As fgrieu points out, the number of states reached is at most $2^\ell-1$ and that is achieved only if the feedback polynomial is a primitive polynomial (and the initial state is not all
zero). If the feedback polynomial is irreducible but not primitive, then with
nonzero initial loading, the LFSR state will cycle through $N$ states, where $N$ is a
divisor of $2^\ell-1$ but not a divisor of $2^m-1$ for any $m$ that is itself a proper divisor
of $\ell$. For example, if the feedback polynomial is an irreducible but nonprimitive polynomial of degree $6$, then, depending on which polynomial is being considered, the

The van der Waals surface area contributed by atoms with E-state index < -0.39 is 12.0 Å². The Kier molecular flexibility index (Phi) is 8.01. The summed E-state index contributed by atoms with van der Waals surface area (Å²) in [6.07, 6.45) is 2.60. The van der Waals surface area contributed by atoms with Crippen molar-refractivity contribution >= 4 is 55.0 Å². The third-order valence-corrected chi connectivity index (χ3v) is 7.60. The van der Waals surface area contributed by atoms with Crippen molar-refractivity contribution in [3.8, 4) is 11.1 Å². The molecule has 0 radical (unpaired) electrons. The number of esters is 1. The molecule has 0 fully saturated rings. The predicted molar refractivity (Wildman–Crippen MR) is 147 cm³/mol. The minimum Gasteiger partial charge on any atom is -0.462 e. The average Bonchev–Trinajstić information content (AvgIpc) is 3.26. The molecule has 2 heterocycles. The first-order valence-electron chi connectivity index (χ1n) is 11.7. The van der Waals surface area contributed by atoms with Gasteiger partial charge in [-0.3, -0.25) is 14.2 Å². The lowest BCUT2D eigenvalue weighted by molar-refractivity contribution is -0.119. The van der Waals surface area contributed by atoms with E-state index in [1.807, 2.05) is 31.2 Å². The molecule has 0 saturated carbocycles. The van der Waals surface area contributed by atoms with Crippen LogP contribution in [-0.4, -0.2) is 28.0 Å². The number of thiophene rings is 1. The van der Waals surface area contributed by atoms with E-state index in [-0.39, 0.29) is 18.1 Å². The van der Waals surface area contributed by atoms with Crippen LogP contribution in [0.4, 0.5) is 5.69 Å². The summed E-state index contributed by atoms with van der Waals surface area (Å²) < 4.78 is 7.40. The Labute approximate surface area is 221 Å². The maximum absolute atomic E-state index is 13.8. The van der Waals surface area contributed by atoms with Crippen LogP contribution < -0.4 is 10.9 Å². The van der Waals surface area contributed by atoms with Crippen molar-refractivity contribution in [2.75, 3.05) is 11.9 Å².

LFSR will cycle through $21$ states, or through $9$ states. The $63$ nonzero states
form $3$ cycles of $21$ states each, or $7$ cycles of $9$ states each. Depending on
the initial loading, the LFSR will cycle through one of these cycles (and the other
cycles will never occur).
For an arbitrary feedback polynomial, which could be reducible, that is,
factorable into a product of (not necessarily distinct) irreducible polynomials
(meaning something like $[f(x)]^2g(x)$ might be the factorization),
the answer is much messier and complicated to describe. Search for the
term period of a polynomial and read Lidl and Neiderriter's Finite
Fields or Chapter 6 of Berlekamp's Algebraic Coding Theory for some
of the details.